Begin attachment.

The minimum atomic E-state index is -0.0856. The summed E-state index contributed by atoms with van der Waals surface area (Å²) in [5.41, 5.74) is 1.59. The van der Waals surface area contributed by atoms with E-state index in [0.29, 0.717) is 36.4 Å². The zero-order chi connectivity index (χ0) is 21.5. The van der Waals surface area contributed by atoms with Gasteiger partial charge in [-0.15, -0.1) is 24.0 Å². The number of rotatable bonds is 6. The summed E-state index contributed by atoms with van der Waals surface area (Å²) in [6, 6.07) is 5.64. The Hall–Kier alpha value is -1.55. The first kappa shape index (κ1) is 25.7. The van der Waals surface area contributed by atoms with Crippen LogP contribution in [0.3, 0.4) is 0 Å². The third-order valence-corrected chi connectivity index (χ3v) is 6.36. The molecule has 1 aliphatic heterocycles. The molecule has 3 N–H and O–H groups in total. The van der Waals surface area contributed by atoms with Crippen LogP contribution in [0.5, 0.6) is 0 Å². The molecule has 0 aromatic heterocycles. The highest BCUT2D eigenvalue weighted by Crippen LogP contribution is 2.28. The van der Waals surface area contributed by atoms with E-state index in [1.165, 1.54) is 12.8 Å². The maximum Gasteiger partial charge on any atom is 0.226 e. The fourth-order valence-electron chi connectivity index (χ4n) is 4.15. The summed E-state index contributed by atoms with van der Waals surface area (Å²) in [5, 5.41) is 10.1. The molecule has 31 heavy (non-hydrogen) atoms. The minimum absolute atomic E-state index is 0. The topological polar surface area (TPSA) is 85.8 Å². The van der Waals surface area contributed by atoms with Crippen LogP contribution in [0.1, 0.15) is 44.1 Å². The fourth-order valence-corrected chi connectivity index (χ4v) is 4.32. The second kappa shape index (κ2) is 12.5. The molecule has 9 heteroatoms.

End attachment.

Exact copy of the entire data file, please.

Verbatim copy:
The minimum atomic E-state index is -0.0856. The summed E-state index contributed by atoms with van der Waals surface area (Å²) in [5.41, 5.74) is 1.59. The van der Waals surface area contributed by atoms with E-state index in [0.29, 0.717) is 36.4 Å². The zero-order chi connectivity index (χ0) is 21.5. The van der Waals surface area contributed by atoms with Gasteiger partial charge in [-0.15, -0.1) is 24.0 Å². The number of rotatable bonds is 6. The summed E-state index contributed by atoms with van der Waals surface area (Å²) in [6, 6.07) is 5.64. The Hall–Kier alpha value is -1.55. The first kappa shape index (κ1) is 25.7. The van der Waals surface area contributed by atoms with Crippen LogP contribution in [0.3, 0.4) is 0 Å². The third-order valence-corrected chi connectivity index (χ3v) is 6.36. The molecule has 1 aliphatic heterocycles. The molecule has 3 N–H and O–H groups in total. The van der Waals surface area contributed by atoms with Crippen LogP contribution in [0.5, 0.6) is 0 Å². The molecule has 0 aromatic heterocycles. The highest BCUT2D eigenvalue weighted by Crippen LogP contribution is 2.28. The van der Waals surface area contributed by atoms with E-state index in [1.165, 1.54) is 12.8 Å². The maximum Gasteiger partial charge on any atom is 0.226 e. The fourth-order valence-electron chi connectivity index (χ4n) is 4.15. The summed E-state index contributed by atoms with van der Waals surface area (Å²) in [5, 5.41) is 10.1. The molecule has 31 heavy (non-hydrogen) atoms. The minimum absolute atomic E-state index is 0. The topological polar surface area (TPSA) is 85.8 Å². The van der Waals surface area contributed by atoms with Crippen LogP contribution in [0.1, 0.15) is 44.1 Å². The fourth-order valence-corrected chi connectivity index (χ4v) is 4.32. The second kappa shape index (κ2) is 12.5. The molecule has 9 heteroatoms.